Grant 22 – Increasing SMCHD1 Levels as a…

Professor Rosella Tupler

Grant assigned: Grant 5 – Defining the mechanism controlling…
Grant 26 – Functional study of a novel candidate gene for FSH…

Professor Baziel van Engelen

Grant assigned: Grant 3 – Biomarkers in FSHD, a…

Professor Stephen Tapscott

Grant assigned: Grant 22 – Increasing SMCHD1 Levels as…

Associate Professor Monique Ryan

Grant assigned: Grant 18 – A multicenter collaborative study…

Doctor Paul Gregorevic

Grant assigned: Grant 25 – Enhancing BMP signaling to…

Associate Professor Marnie Blewitt

Grant assigned: Grant 22 – Increasing SMCHD1 Levels as…
Grant 39 – High throughput chemical…

Doctor Scott Q. Harper

Grant assigned: Grant 8 – Dysregulated Pathways…
Grant 15 – DUX4 inhibition as a therapeutic strategy…

Doctor Davide Gabellini

Grant assigned: Grant 7 – Molecular Genetic Basis…
Grant 16 – Re-creating the human chromosomal…
Grant 20 – Identification of drugs for the…

Doctor Kathryn Wagner

Grant 23a/b – Clinical Study on Possible Increased…

Professor Alastair Corbett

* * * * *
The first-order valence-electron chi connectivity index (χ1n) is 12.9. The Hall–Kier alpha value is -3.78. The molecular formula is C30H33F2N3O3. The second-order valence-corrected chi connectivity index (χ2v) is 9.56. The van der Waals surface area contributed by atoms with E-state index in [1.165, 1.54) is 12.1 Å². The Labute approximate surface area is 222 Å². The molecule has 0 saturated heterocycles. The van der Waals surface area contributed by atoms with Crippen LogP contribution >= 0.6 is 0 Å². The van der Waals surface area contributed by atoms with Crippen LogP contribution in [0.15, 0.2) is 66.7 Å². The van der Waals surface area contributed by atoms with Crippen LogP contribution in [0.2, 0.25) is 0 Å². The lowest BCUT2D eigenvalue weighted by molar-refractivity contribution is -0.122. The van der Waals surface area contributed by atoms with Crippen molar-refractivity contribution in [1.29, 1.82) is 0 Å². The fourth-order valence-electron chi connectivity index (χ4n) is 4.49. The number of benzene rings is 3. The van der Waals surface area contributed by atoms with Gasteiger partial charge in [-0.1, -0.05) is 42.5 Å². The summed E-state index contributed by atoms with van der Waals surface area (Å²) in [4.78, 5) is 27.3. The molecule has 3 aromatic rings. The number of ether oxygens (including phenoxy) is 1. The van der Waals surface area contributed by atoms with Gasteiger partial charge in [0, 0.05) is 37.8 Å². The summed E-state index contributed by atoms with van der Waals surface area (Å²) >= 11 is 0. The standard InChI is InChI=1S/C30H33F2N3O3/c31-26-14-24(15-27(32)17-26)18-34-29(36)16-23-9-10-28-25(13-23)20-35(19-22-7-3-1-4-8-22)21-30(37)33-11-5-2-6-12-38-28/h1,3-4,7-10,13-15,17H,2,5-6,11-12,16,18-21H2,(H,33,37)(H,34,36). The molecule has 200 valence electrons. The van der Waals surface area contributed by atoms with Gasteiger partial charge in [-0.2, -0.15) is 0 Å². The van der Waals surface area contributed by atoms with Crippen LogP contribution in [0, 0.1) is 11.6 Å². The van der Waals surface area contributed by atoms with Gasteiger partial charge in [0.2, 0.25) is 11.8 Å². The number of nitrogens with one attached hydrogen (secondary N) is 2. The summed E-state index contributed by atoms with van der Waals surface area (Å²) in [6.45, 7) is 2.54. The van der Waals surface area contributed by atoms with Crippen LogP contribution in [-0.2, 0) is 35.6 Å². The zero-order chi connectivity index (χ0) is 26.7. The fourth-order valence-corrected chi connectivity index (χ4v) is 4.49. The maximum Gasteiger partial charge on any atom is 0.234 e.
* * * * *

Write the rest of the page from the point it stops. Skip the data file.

Grant assigned: Grant 23a/b – Clinical Study on…

Doctor Yi-Wen Chen

Grant assigned: Grant 18 – A multicenter…
Grant 34 – Targeting DUX4 using gene-silencing…

Doctor Frederique Magdinier

Grant assigned: Grant 6 – Deciphering the long-distance…

Associate Professor Jean Mah

Grant assigned: Grant 18 – A multicenter…

Professor Melanie Ehrlich

Grant assigned: Grant 4 – Comparing the Dnasel…
Grant 8 – Dysregulated Pathways in FSHD…

Doctor Robin Fitzsimons

Grant assigned: Grant 14 – Tissue-specific silencing of the Planar…
Grant 16: Re-creating the human chromosomal genetic defect…

Doctor Tomas Stojanov

Grant assigned: Grant 2 – Derivation of human…

Doctor Meagan McGrath

Grant assigned: Grant 1 Investigation into the role…
Grant 9 Investigation of the role of FHL1 as a novel…
Grant 21 Drug-targeting of myoblast fusion as a…

Professor Christina Mitchell

Grant assigned: Grant 1 Investigation into the role…
Grant 9 Investigation of the role of FHL1 as a novel…
Grant 21 Drug-targeting of myoblast fusion as a…

Doctor Stephen Palmer

Grant assigned: Grant 28 – Application of novel…

Doctor Leslie Caron

Grant assigned: Grant 13 – Bill Moss AM Fellowship…
Grant 28 – Application of novel isofavones in an…

Professor Karen Sermon

Grant assigned: Grant 12 – Culture and Expansion…

Professor John Mattick AO, FAA

Grant assigned: Grant 7 – Molecular Genetic Basis of…

Professor Steve Wilton

Grant assigned: Grant 15 – DUX4 inhibition as a therapeutic…
Grant 17 – Evaluation of antisense strategies to suppress DUX4…

Doctor Michael Kyba

Grant assigned: Grant 11 – The development of an anti­DUX4…
Grant 19 – FSHD drug discovery based on…